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Avoiding a ‘Café Clone’ and designing a unique outlet

When I visit any shopping centre, railway station or airport, I’m confronted with a huge number of chain cafés, coffee shops and restaurants. These kind of cafe design ideas really inspire me.While it is comforting to know that I am always going to find something familiar in Coventry, Sydney or Seattle, I also feel that the independent outlets have something to offer.

While franchises have to follow very strict guidelines about colour schemes, designs and overall layouts, other smaller businesses are able to unleash their own creativity to ensure that their business catches the eye of passers-by. At the same time, I also feel that this ‘creativity’ needs to be handled responsibly, and my recent experiences when looking at individual premises have taught me a lot about the most effective designs – both inside and out.

Cafe Barriers


Looking at the exterior first of all, barriers are an effective method of marking an area of outdoor paving that is reserved for customers. When I walked along a high street recently, I was amazed at the number of food and drink outlets that simply display promotional barriers that have been supplied by a particular brand. Although Coca-Cola and Pepsi are instantly recognisable, I was able to see the same marketing material outside four separate premises. This doesn’t really give me an idea about the individual qualities of each business, and I had no memorable first impressions.

I feel that it may be a worthwhile investment to get barriers created with the individual business name and logo, and this space can also be used to display special offers. Why use your own valuable space to promote individual products that your customers can probably buy in hundreds of other local establishments?

Bold design statements

Twitter Cafe

Moving to the interior of the café, I was delighted to see a real design statement during a recent walk along my local seafront. I often pass a dreary row of cafés and amusement arcades, but my local area has now been blessed with a 1950’s style American diner. The owners have spent a considerable amount of money on the internal decor, and this includes a ‘chessboard’ style floor, chrome-plated tables and chairs and a huge jukebox.

This is the only diner of its kind within a 25 mile radius, and the owners have put it all together with one extremely simple finishing touch – huge windows that stretch from the ground to the ceiling of the dining area. The internal design is visible from the rear of the car park on the other side of the street, and this is around 30m from the front door! As people walk along the seafront, the external sign is clearly visible, along with the neon-lighting and chrome effects that have been installed inside.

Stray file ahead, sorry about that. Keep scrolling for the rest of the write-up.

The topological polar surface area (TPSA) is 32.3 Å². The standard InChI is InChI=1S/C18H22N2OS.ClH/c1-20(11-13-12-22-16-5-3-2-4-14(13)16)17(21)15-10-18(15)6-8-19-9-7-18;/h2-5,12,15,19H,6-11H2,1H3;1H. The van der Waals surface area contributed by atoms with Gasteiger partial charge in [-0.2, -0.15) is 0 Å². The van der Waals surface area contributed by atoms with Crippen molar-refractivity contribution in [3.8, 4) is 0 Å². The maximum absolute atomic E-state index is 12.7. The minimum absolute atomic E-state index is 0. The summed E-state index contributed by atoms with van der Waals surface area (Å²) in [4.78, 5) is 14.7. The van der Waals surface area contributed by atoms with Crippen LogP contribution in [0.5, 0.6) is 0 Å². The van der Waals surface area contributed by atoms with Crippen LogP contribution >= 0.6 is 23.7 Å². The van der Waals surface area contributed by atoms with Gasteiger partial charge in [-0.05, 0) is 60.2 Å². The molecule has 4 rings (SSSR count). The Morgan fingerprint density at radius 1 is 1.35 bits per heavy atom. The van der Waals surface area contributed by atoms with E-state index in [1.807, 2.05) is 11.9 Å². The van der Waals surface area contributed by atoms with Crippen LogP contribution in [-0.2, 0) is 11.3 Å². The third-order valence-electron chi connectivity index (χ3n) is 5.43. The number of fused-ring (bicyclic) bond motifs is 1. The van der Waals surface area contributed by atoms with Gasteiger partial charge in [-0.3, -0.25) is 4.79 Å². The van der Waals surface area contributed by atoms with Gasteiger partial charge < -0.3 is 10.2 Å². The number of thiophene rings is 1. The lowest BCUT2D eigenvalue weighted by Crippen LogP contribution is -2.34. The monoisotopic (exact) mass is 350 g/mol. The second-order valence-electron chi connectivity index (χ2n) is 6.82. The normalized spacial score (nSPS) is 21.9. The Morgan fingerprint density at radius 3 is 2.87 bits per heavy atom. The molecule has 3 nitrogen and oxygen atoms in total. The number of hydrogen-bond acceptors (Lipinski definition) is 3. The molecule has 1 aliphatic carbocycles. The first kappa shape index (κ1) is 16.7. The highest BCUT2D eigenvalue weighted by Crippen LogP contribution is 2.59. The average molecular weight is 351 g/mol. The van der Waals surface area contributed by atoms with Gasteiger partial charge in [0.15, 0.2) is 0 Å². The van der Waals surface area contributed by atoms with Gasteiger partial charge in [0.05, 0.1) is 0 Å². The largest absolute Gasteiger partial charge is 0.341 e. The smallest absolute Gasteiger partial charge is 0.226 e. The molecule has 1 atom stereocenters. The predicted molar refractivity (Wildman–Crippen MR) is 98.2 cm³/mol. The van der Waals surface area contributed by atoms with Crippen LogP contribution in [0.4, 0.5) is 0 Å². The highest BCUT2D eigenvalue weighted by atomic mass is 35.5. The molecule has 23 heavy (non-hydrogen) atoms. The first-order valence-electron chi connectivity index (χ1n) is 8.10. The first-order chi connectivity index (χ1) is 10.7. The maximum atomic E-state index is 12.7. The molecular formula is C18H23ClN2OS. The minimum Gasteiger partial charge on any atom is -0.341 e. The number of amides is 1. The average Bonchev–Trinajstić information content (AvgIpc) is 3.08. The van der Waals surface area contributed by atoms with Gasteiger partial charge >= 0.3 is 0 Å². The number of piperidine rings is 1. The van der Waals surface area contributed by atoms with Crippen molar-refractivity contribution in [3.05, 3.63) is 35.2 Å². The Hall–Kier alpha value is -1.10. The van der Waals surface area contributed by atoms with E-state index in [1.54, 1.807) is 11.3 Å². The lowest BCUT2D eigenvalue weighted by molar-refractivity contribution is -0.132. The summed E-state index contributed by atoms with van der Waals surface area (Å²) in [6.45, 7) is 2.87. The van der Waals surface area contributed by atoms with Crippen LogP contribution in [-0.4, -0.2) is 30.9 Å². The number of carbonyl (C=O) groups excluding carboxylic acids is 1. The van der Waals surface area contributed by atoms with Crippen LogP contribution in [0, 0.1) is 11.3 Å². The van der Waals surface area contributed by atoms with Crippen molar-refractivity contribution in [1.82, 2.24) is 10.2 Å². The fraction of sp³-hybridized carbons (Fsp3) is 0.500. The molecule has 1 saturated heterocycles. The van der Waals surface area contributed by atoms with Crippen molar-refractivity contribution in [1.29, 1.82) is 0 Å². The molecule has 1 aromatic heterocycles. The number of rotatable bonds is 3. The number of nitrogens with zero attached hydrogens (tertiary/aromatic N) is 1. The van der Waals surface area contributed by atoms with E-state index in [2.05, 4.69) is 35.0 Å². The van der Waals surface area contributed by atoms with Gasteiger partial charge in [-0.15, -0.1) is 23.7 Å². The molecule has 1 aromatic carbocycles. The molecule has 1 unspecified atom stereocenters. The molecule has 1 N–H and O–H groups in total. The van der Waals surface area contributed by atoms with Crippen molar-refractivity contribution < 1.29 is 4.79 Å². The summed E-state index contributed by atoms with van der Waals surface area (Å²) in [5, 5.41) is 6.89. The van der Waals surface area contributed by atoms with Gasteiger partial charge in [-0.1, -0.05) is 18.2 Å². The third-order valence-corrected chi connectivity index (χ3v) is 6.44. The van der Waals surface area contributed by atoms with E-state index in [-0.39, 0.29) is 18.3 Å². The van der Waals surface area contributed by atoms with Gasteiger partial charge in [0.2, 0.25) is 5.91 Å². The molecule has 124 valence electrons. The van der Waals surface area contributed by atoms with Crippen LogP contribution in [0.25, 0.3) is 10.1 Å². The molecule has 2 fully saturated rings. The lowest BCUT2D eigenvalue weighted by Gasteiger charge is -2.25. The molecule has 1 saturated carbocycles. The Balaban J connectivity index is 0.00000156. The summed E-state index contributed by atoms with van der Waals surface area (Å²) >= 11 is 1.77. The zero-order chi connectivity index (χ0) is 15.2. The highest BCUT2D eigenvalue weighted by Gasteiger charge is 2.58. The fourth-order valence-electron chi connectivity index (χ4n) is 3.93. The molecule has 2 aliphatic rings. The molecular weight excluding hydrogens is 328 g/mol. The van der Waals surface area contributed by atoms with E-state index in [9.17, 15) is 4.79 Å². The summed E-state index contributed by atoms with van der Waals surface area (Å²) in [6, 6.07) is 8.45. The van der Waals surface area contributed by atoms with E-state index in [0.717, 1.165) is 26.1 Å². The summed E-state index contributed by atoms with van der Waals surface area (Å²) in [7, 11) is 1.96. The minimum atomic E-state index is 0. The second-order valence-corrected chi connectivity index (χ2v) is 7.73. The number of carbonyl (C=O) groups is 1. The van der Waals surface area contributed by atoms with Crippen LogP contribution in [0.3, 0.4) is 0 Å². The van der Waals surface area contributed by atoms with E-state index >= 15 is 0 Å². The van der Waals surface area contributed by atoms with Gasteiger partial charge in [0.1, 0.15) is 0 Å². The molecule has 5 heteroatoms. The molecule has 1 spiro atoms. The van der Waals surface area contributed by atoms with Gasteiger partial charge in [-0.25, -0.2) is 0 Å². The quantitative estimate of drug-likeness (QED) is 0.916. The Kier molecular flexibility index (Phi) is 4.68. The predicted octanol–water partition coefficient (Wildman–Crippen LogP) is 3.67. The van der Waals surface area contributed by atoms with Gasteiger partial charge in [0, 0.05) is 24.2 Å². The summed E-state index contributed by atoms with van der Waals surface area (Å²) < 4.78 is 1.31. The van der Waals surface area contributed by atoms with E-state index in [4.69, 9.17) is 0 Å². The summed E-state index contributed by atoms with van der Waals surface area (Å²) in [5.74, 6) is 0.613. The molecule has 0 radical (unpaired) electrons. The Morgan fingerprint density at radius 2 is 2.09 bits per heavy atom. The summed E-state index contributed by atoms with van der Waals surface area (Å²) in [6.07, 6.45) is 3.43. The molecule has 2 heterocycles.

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As an added bonus, 90% of the tables are located adjacent to a window, and I have never walked past and seen it looking ‘quiet.’ The overall lesson here – make sure that the interior works beyond the walls of the building.

Consider the functional


From an operational point of view, any café needs to be designed to be functional, allowing tables to be swiftly cleared and prepared for the next customer.

In my example above, the chrome plating has only been applied to the edges of the tables and chairs – I think that there is a very good reason to not have eating surfaces that are entirely metallic. Aside from the general expense, these surfaces can take longer to clean as any kind of smudge appears to be exaggerated against the shiny covering. Also, damage and scratches can be costly to repair, and the heat can make the whole establishment very unpleasant during the warmer months. Wooden furniture makes me feel very welcome in pubs and ‘Gastropubs’, while I find that hard-wearing plastic does the job perfectly well in fast food environments.

Mirror, mirror on the wall


Mirrors tend to divide opinion in restaurants, and I am someone who is personally against them. Business owners tend to install them to create an illusion of space, but I am not really the sort of person who wishes to observe themselves eating! A modern design trend seems to be to angle them slightly downwards, and this creates the bizarre situation where I am enjoying a meal and fretting about my receding hairline – this is usually out of sight and out of mind!

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About the author


Naaz is a web designer and loves to find new tips and tricks for creativity purposes and likes to share them with the people.

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